Ep. 3: The Future of Chemometrics—Data-Driven Measurements and Instruments for Chemistry

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Welcome to “Analytically Speaking,” the new podcast from LCGC and Spectroscopy.

Here in Episode #3, podcast host Jerry Workman talks to talks to Prof. Karl Booksh of the Department of Chemistry and Biochemistry at the University of Delaware, Newark, who is an expert in Raman and Raman imaging, LIBS, fluorescence, portable chemical sensors, miniaturization of analytical devices, and data driven science incorporating many chemometrics and data analytics techniques. He discusses a National Science Foundation workshop he is organizing with Prof. Barry Lavine entitled, “Data-Driven Measurements and Instruments for Chemistry.”

We spoke to Prof. Karl Booksh about his organizing an NSF workshop to explore research on the development of portable chemical sensors for environmental, biomedical, and industrial process monitoring. Karl’s own research is predicated on the belief that it is better to build small chemical sensors capable of reliable measurements in the field or in the process than to collect samples for future laboratory analysis.

References and Further reading:

  1. Karl Booksh faculty page:https://www.chem.udel.edu/people/full-list-searchable/kbooksh
  2. K.S. Booksh and B.R. Kowalski, Theory of analytical chemistry. Analytical Chemistry 66(15), 782A–791A (1994). https://doi.org/10.1021/ac00087a001
  3. D.M. Wilson, S. Hoyt, J. Janata, K. Booksh, and L. Obando, Chemical sensors for portable, handheld field instruments. IEEE sensors journal 1(4), 256–274 (2001). https://doi.org/10.1109/7361.983465
  4. D.M Wilson, S. Garrod, S. Hoyt, S. McKennoch, K.S. and Booksh, Array optimization and preprocessing techniques for chemical sensing microsystems. Sensors Update 10(1), 77–106 (2002). https://doi.org/10.1002/1616-8984(200201)10:1<77::AID-SEUP77>3.0.CO;2-F
  5. J.P. Smith, E.C. Holahan, F.C. Smith, V. Marrero, and K.S. Booksh, A novel multivariate curve resolution-alternating least squares (MCR-ALS) methodology for application in hyperspectral Raman imaging analysis. Analyst 144(18), 5425–5438 (2019). https://doi.org/10.1039/C9AN00787C
  6. C.P. Celani, C.A. Lancaster, J.A. Jordan, E.O. Espinoza, and K.S. Booksh, Assessing utility of handheld laser induced breakdown spectroscopy as a means of Dalbergia speciation. Analyst 144(17), 5117–5126 (2019). https://doi.org/10.1039/C9AN00984A

More about our hosts:

Dwight Stoll, PhD:

Dwight R. Stoll is a professor of chemistry at Gustavus Adolphus College in St. Peter, Minnesota. He received his PhD from the University of Minnesota, under Professor Peter Carr, working on the development of fast, comprehensive two-dimensional liquid chromatography (2D-LC). Stoll’s current primary research focus is on the development of 2D-LC for both targeted and untargeted analyses. Active research projects in his laboratory touch on most aspects of multidimensional separation methodologies, including optimization strategies, characterization of selectivity in reversed-phase LC, instrument development, and applications in biopharmaceutical analysis. Stoll is the author or co-author of more than 80 peer-reviewed publications and six book chapters and has instructed numerous short courses in 2D-LC. In 2011 he was the recipient of LCGC’s Emerging Leader in Chromatography Award. In 2017 he received the Georges Guiochon Faculty Fellowship, and was recognized with an Agilent Technologies Thought Leader Award. He is also a member of LCGC’s editorial advisory board and is the editor of the “LC Troubleshooting” column in LCGC.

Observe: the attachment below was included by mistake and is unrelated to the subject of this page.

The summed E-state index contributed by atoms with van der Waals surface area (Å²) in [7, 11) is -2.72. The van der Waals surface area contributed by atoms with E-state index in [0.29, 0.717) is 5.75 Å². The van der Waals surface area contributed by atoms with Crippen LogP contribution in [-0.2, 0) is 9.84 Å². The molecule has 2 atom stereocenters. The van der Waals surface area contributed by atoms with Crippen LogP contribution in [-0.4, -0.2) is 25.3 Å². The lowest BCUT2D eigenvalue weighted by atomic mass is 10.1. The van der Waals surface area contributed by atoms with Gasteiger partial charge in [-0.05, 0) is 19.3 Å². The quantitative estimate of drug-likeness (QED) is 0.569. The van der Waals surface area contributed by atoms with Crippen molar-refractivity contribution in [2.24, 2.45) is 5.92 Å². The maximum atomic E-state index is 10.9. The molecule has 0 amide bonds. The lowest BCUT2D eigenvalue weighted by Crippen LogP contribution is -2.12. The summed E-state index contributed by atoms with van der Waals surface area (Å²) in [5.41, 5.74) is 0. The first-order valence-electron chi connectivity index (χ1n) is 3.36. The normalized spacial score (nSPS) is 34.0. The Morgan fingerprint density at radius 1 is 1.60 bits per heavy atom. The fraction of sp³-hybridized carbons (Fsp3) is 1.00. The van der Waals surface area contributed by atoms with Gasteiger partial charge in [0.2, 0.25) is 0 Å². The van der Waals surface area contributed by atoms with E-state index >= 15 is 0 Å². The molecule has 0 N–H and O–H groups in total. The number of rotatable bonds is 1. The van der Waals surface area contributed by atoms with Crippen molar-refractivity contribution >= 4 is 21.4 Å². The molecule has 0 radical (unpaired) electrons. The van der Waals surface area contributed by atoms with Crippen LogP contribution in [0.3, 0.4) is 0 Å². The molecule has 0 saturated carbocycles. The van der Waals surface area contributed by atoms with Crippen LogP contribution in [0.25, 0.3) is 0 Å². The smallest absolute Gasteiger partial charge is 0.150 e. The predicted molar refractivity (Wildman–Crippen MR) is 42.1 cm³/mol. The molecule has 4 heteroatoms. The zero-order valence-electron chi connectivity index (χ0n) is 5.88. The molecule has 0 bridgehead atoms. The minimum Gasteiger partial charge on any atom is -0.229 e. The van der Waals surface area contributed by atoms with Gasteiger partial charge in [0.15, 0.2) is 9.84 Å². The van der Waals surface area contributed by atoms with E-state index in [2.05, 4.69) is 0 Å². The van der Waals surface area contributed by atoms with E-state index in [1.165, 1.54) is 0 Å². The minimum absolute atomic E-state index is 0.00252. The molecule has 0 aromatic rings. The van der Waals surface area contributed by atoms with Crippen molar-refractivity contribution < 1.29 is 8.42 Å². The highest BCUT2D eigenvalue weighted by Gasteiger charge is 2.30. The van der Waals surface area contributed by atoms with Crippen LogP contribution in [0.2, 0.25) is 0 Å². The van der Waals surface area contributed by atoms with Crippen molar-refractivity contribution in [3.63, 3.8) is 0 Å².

Jerome Workman, Jr., PhD:

Jerome (Jerry) J. Workman, Jr. is the Senior Technical Editor for LCGC and Spectroscopy. He has held positions as CTO, executive VP, senior research fellow, director, and senior scientist at companies of all sizes, from start-ups to world-leading corporations. He has been an adjunct faculty member of four universities and advised multiple graduate students. He has more than 75 U.S. and international patent applications and 30 issued U.S. and international patents and multiple trade secrets, as well as 500+ technical publications, and 20 reference book volumes on a broad range of spectroscopy and data processing techniques. He has received multiple awards from scientific societies, and has taught annual courses in spectroscopy, chemometrics, and statistics for the AOAC, ACS, ISA, FACSS, and at several universities and corporations. He is a Fellow of the American Institute of Chemists (FAIC), the American Society for Testing and Materials (ASTM), and the Royal Society of Chemistry in the UK (FRSC, CChem, CSci). Jerry holds B.A and M.A degrees from Saint Mary's University of Minnesota, and a PhD degree from Columbia Pacific University working in near-infrared spectroscopy. He is an alumnus of both Columbia University Business School and the MIT Sloan School of Management.

About the Analytically Speaking Podcast:

Analytically Speaking, the podcast from LCGC and Spectroscopy, addresses important issues in separation science and analytical spectroscopy. Topics include new analytical techniques, methods, and approaches; the latest trends; advances in instrument and software technology; practical solutions for specific applications; recent papers in the scientific literature and their applicability; challenges and solutions for data analysis and interpretation; analytical chemistry theory and fundamentals (from advanced research to tutorials and troubleshooting); and more. Our regular hosts are Dwight Stoll, PhD, a professor of chemistry at Gustavus Adolphus College in St. Peter, Minnesota, and Jerry Workman, PhD, a spectroscopist, noted author, and currently the Senior Technical Editor of Spectroscopy and LCGC. Dwight covers separation science and Jerry addresses spectroscopy related topics.

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